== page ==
But isn’t it interesting how so many conversion stories are sparked by this particular revelation? I was reading Tammy Bruce in the Guardian the other day, and she had the exact same experience: “I thought we leftists were the open-minded ones; I was wrong” (that’s a paraphrase).
My own conversion experience was hardly as dramatic as hers, because I was never really a hard leftist. I hated politics and considered myself an anarchist, because that’s an easy way to float by in college. You don’t have to think anything through and you get to be cool. I did nonetheless have a soft spot for some of the harsher Marxist critiques of “the system,” but I would never have voted for a Democrat - I never would have voted for anyone.
Lets just say I felt very “at home” with leftists - far, far leftists - culturally and intellectually (I liked French postmodernism and Foucault and crap like that).
But my turning point, when I started to become both politically aware and conservative, was when a friend of mine tried to hold a debate between the three Republicans on campus and about 35 of the 3,000 socialists (my college was extremely leftist).
After the debate - which I sat through in utter disgust, listening to the crowd boo and hoot and hiss and curse every time the Republicans tried to speak - one of the Republicans had the tires on his car slashed and “fascist” carved in his car with a knife. He left the school not long after.
I remember realizing at that point that my options had been whittled down fairly cleanly.
I wasn’t an anarchist, because I had this sense of propriety and good form. Somebody, I thought, should have made the crowd shut-up. I realized then that my respect for human decency was far more essential to me than my disrespect for ALL authority. Tying those two thoughts together - cultivating human decency by having a cultivated sense for genuinely oppressive authority - is essential to conservatism.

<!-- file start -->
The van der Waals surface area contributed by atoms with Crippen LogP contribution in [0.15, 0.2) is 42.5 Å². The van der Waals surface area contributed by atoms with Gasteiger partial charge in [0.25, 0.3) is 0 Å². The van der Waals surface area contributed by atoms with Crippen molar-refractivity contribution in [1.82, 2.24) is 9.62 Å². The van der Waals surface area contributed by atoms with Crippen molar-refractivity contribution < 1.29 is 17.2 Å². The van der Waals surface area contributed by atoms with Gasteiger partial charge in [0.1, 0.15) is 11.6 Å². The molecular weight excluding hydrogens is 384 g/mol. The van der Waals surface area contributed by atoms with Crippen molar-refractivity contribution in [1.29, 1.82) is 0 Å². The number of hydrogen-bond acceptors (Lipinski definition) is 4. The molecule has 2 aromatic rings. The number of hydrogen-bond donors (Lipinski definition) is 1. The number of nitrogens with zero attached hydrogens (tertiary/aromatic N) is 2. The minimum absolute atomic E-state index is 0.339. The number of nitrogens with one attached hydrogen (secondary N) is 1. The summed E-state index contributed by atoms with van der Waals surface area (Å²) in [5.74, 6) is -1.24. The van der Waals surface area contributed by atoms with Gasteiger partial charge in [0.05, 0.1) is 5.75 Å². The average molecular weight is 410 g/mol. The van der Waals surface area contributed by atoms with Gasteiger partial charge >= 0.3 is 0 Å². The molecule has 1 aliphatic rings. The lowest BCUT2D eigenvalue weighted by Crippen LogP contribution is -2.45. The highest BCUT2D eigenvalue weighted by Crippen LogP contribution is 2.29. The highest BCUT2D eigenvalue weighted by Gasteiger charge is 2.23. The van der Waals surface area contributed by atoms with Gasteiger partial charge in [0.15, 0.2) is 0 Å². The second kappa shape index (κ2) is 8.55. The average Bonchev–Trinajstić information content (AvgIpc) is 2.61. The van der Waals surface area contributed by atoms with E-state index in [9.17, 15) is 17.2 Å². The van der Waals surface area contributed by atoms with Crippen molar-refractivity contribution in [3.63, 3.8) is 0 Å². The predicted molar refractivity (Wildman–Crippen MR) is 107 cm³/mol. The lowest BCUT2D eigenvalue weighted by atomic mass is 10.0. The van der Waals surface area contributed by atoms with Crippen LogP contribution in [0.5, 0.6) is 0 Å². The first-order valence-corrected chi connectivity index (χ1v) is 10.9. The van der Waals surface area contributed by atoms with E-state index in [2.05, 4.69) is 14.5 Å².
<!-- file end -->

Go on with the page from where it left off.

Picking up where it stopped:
I also realized I wasn’t a leftist because no ideas that had to be defended LIKE THAT could be worth defending. So by default I said, “OK, if I’m going to learn about politicsl, then I’m going to start with the people who deplore displays like the one I just saw.”
And then I read Thomas Sowell and David Horowitz. They explained very well what I saw. And that was that.
I had thought these people were just nice hippie communist buddhists. Individually they often were. But when the locusts brushed wings… I’d seen no fury like it.
So inasmuch as I had a “conversion”, it was the same thing - realizing how unbelievably intolerant the very people who claimed to be the world-historical champions of Tolerance, forever and ever, amen, were. It’s sort of like Obama himself - the messianic pretense sets you up for both vicious behavior and a certain blindness to how vicious you can be. The flip side is that it’s much easier for adherents to get disillusioned with such a vision than with the somewhat somber vision of conservatism, which takes fallenness for granted.
And I can’t resist a final observation: Isn’t it intriguing that, while liberalism is such an “optimistic” doctrine, liberals themselves are nonetheless (statistically speaking) angrier and less happy than conservatives, who themselves adhere to a doctrine that, by comparison to the sunny utopian progressivism of the left, seems bleak and cold by comparison?
The same commenter follows up again further down thread.